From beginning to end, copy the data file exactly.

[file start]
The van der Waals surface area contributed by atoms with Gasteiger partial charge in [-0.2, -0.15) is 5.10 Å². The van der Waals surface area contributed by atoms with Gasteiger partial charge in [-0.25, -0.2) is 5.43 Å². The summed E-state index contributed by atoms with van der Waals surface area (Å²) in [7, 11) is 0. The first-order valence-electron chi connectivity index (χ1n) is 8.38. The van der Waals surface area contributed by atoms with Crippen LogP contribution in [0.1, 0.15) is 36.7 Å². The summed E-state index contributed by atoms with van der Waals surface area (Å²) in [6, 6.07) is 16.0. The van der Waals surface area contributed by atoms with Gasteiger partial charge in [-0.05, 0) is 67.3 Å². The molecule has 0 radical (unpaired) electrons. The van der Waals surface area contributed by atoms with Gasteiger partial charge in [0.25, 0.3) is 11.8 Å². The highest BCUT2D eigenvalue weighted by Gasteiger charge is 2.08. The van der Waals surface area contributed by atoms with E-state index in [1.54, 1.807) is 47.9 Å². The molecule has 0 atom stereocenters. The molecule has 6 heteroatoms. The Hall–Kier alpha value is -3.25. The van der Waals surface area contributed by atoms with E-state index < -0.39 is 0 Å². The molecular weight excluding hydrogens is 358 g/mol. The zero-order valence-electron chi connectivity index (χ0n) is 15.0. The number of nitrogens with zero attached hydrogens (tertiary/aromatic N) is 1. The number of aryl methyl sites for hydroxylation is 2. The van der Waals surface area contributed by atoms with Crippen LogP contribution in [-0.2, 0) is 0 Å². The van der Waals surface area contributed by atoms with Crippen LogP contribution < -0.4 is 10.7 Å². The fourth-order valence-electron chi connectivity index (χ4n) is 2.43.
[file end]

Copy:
The van der Waals surface area contributed by atoms with Gasteiger partial charge in [-0.2, -0.15) is 5.10 Å². The van der Waals surface area contributed by atoms with Gasteiger partial charge in [-0.25, -0.2) is 5.43 Å². The summed E-state index contributed by atoms with van der Waals surface area (Å²) in [7, 11) is 0. The first-order valence-electron chi connectivity index (χ1n) is 8.38. The van der Waals surface area contributed by atoms with Crippen LogP contribution in [0.1, 0.15) is 36.7 Å². The summed E-state index contributed by atoms with van der Waals surface area (Å²) in [6, 6.07) is 16.0. The van der Waals surface area contributed by atoms with Gasteiger partial charge in [-0.05, 0) is 67.3 Å². The molecule has 0 radical (unpaired) electrons. The van der Waals surface area contributed by atoms with Gasteiger partial charge in [0.25, 0.3) is 11.8 Å². The highest BCUT2D eigenvalue weighted by Gasteiger charge is 2.08. The van der Waals surface area contributed by atoms with E-state index in [1.54, 1.807) is 47.9 Å². The molecule has 0 atom stereocenters. The molecule has 6 heteroatoms. The Hall–Kier alpha value is -3.25. The van der Waals surface area contributed by atoms with E-state index < -0.39 is 0 Å². The molecular weight excluding hydrogens is 358 g/mol. The zero-order valence-electron chi connectivity index (χ0n) is 15.0. The number of nitrogens with zero attached hydrogens (tertiary/aromatic N) is 1. The number of aryl methyl sites for hydroxylation is 2. The van der Waals surface area contributed by atoms with Crippen LogP contribution in [-0.2, 0) is 0 Å². The van der Waals surface area contributed by atoms with Crippen LogP contribution < -0.4 is 10.7 Å². The fourth-order valence-electron chi connectivity index (χ4n) is 2.43.